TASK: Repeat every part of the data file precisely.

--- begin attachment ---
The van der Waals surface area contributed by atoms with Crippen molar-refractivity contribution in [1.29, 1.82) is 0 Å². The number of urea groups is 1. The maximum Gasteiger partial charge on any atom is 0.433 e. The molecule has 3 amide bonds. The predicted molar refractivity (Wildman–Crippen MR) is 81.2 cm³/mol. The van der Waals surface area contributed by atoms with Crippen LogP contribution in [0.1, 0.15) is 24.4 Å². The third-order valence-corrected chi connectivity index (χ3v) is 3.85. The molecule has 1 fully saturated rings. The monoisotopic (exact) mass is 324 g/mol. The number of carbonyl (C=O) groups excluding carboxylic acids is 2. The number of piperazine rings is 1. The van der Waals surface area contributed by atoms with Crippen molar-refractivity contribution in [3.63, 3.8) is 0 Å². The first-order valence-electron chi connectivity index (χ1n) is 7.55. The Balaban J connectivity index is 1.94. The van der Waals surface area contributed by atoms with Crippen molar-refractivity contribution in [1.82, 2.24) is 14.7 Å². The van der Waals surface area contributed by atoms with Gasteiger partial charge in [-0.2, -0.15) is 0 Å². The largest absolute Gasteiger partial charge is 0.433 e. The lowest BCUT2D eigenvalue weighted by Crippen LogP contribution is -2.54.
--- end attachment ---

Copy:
The van der Waals surface area contributed by atoms with Crippen molar-refractivity contribution in [1.29, 1.82) is 0 Å². The number of urea groups is 1. The maximum Gasteiger partial charge on any atom is 0.433 e. The molecule has 3 amide bonds. The predicted molar refractivity (Wildman–Crippen MR) is 81.2 cm³/mol. The van der Waals surface area contributed by atoms with Crippen LogP contribution in [0.1, 0.15) is 24.4 Å². The third-order valence-corrected chi connectivity index (χ3v) is 3.85. The molecule has 1 fully saturated rings. The monoisotopic (exact) mass is 324 g/mol. The number of carbonyl (C=O) groups excluding carboxylic acids is 2. The number of piperazine rings is 1. The van der Waals surface area contributed by atoms with Crippen molar-refractivity contribution in [3.63, 3.8) is 0 Å². The first-order valence-electron chi connectivity index (χ1n) is 7.55. The Balaban J connectivity index is 1.94. The van der Waals surface area contributed by atoms with Crippen molar-refractivity contribution in [1.82, 2.24) is 14.7 Å². The van der Waals surface area contributed by atoms with Gasteiger partial charge in [-0.2, -0.15) is 0 Å². The largest absolute Gasteiger partial charge is 0.433 e. The lowest BCUT2D eigenvalue weighted by Crippen LogP contribution is -2.54.